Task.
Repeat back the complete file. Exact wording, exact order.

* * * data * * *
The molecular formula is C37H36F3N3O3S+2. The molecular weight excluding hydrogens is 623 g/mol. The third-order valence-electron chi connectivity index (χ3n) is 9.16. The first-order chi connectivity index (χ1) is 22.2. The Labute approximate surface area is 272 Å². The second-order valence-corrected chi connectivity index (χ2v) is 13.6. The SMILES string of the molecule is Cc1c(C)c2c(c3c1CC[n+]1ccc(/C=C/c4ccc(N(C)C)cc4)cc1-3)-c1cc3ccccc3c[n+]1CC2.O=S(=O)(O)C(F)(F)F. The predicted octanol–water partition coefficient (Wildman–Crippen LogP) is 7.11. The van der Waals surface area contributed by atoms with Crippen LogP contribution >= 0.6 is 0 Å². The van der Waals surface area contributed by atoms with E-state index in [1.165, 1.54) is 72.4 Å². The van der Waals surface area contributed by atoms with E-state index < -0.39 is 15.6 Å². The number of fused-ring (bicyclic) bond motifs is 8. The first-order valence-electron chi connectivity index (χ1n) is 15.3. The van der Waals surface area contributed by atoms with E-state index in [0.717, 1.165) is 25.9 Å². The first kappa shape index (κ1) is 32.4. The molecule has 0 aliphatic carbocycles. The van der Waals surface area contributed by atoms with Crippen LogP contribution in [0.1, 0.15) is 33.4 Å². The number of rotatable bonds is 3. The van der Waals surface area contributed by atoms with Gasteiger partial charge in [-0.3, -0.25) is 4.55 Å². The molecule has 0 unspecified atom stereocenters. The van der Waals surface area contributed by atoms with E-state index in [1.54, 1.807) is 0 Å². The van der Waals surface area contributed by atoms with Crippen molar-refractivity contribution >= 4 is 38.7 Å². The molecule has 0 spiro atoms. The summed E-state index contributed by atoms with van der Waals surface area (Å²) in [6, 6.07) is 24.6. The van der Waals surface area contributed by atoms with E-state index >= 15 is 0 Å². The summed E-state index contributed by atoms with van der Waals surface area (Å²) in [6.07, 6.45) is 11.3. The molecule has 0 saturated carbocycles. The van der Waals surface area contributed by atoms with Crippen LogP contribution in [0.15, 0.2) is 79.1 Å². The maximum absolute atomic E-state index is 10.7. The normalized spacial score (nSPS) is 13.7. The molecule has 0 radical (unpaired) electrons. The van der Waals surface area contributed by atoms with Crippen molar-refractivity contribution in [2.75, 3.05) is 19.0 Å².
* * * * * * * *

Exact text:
The molecular formula is C37H36F3N3O3S+2. The molecular weight excluding hydrogens is 623 g/mol. The third-order valence-electron chi connectivity index (χ3n) is 9.16. The first-order chi connectivity index (χ1) is 22.2. The Labute approximate surface area is 272 Å². The second-order valence-corrected chi connectivity index (χ2v) is 13.6. The SMILES string of the molecule is Cc1c(C)c2c(c3c1CC[n+]1ccc(/C=C/c4ccc(N(C)C)cc4)cc1-3)-c1cc3ccccc3c[n+]1CC2.O=S(=O)(O)C(F)(F)F. The predicted octanol–water partition coefficient (Wildman–Crippen LogP) is 7.11. The van der Waals surface area contributed by atoms with Crippen LogP contribution >= 0.6 is 0 Å². The van der Waals surface area contributed by atoms with E-state index in [1.165, 1.54) is 72.4 Å². The van der Waals surface area contributed by atoms with E-state index < -0.39 is 15.6 Å². The number of fused-ring (bicyclic) bond motifs is 8. The first-order valence-electron chi connectivity index (χ1n) is 15.3. The van der Waals surface area contributed by atoms with E-state index in [0.717, 1.165) is 25.9 Å². The first kappa shape index (κ1) is 32.4. The molecule has 0 aliphatic carbocycles. The van der Waals surface area contributed by atoms with Crippen LogP contribution in [0.1, 0.15) is 33.4 Å². The number of rotatable bonds is 3. The van der Waals surface area contributed by atoms with Gasteiger partial charge in [-0.3, -0.25) is 4.55 Å². The molecule has 0 unspecified atom stereocenters. The van der Waals surface area contributed by atoms with E-state index in [1.54, 1.807) is 0 Å². The van der Waals surface area contributed by atoms with Crippen molar-refractivity contribution >= 4 is 38.7 Å². The molecule has 0 spiro atoms. The summed E-state index contributed by atoms with van der Waals surface area (Å²) in [6, 6.07) is 24.6. The van der Waals surface area contributed by atoms with E-state index >= 15 is 0 Å². The summed E-state index contributed by atoms with van der Waals surface area (Å²) in [6.07, 6.45) is 11.3. The molecule has 0 saturated carbocycles. The van der Waals surface area contributed by atoms with Crippen LogP contribution in [0.15, 0.2) is 79.1 Å². The maximum absolute atomic E-state index is 10.7. The normalized spacial score (nSPS) is 13.7. The molecule has 0 radical (unpaired) electrons. The van der Waals surface area contributed by atoms with Crippen molar-refractivity contribution in [2.75, 3.05) is 19.0 Å².